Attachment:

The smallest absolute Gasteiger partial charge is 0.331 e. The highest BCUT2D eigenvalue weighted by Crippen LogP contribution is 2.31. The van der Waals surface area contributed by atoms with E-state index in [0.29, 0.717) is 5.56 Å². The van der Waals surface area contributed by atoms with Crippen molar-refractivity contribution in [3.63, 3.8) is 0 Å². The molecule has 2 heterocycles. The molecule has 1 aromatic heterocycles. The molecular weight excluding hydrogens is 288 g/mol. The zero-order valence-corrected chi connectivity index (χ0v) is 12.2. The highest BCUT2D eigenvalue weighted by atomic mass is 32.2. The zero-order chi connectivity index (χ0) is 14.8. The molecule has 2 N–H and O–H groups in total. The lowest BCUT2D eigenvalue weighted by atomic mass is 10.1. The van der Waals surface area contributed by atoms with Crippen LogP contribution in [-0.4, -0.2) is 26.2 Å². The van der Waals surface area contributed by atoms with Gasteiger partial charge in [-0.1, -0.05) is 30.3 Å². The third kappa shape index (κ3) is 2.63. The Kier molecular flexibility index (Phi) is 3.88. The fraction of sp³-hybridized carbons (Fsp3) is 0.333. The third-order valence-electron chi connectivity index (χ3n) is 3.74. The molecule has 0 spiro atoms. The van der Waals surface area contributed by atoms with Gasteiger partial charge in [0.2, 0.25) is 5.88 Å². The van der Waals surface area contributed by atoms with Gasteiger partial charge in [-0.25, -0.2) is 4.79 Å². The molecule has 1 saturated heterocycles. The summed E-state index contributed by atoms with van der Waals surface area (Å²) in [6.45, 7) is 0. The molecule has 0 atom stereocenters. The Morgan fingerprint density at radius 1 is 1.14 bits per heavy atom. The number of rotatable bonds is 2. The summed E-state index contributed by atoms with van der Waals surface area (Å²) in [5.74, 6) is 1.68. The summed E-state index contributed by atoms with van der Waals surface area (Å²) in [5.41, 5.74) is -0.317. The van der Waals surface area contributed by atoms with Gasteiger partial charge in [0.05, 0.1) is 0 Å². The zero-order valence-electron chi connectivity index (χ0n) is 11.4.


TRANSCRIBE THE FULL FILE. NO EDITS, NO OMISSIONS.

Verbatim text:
The smallest absolute Gasteiger partial charge is 0.331 e. The highest BCUT2D eigenvalue weighted by Crippen LogP contribution is 2.31. The van der Waals surface area contributed by atoms with E-state index in [0.29, 0.717) is 5.56 Å². The van der Waals surface area contributed by atoms with Crippen molar-refractivity contribution in [3.63, 3.8) is 0 Å². The molecule has 2 heterocycles. The molecule has 1 aromatic heterocycles. The molecular weight excluding hydrogens is 288 g/mol. The zero-order valence-corrected chi connectivity index (χ0v) is 12.2. The highest BCUT2D eigenvalue weighted by atomic mass is 32.2. The zero-order chi connectivity index (χ0) is 14.8. The molecule has 2 N–H and O–H groups in total. The lowest BCUT2D eigenvalue weighted by atomic mass is 10.1. The van der Waals surface area contributed by atoms with Crippen LogP contribution in [-0.4, -0.2) is 26.2 Å². The van der Waals surface area contributed by atoms with Gasteiger partial charge in [-0.1, -0.05) is 30.3 Å². The third kappa shape index (κ3) is 2.63. The Kier molecular flexibility index (Phi) is 3.88. The fraction of sp³-hybridized carbons (Fsp3) is 0.333. The third-order valence-electron chi connectivity index (χ3n) is 3.74. The molecule has 0 spiro atoms. The van der Waals surface area contributed by atoms with Gasteiger partial charge in [0.2, 0.25) is 5.88 Å². The van der Waals surface area contributed by atoms with Gasteiger partial charge in [-0.25, -0.2) is 4.79 Å². The molecule has 1 saturated heterocycles. The summed E-state index contributed by atoms with van der Waals surface area (Å²) in [6.45, 7) is 0. The molecule has 0 atom stereocenters. The Morgan fingerprint density at radius 1 is 1.14 bits per heavy atom. The number of rotatable bonds is 2. The summed E-state index contributed by atoms with van der Waals surface area (Å²) in [5.74, 6) is 1.68. The summed E-state index contributed by atoms with van der Waals surface area (Å²) in [5.41, 5.74) is -0.317. The van der Waals surface area contributed by atoms with Gasteiger partial charge in [0.05, 0.1) is 0 Å². The zero-order valence-electron chi connectivity index (χ0n) is 11.4.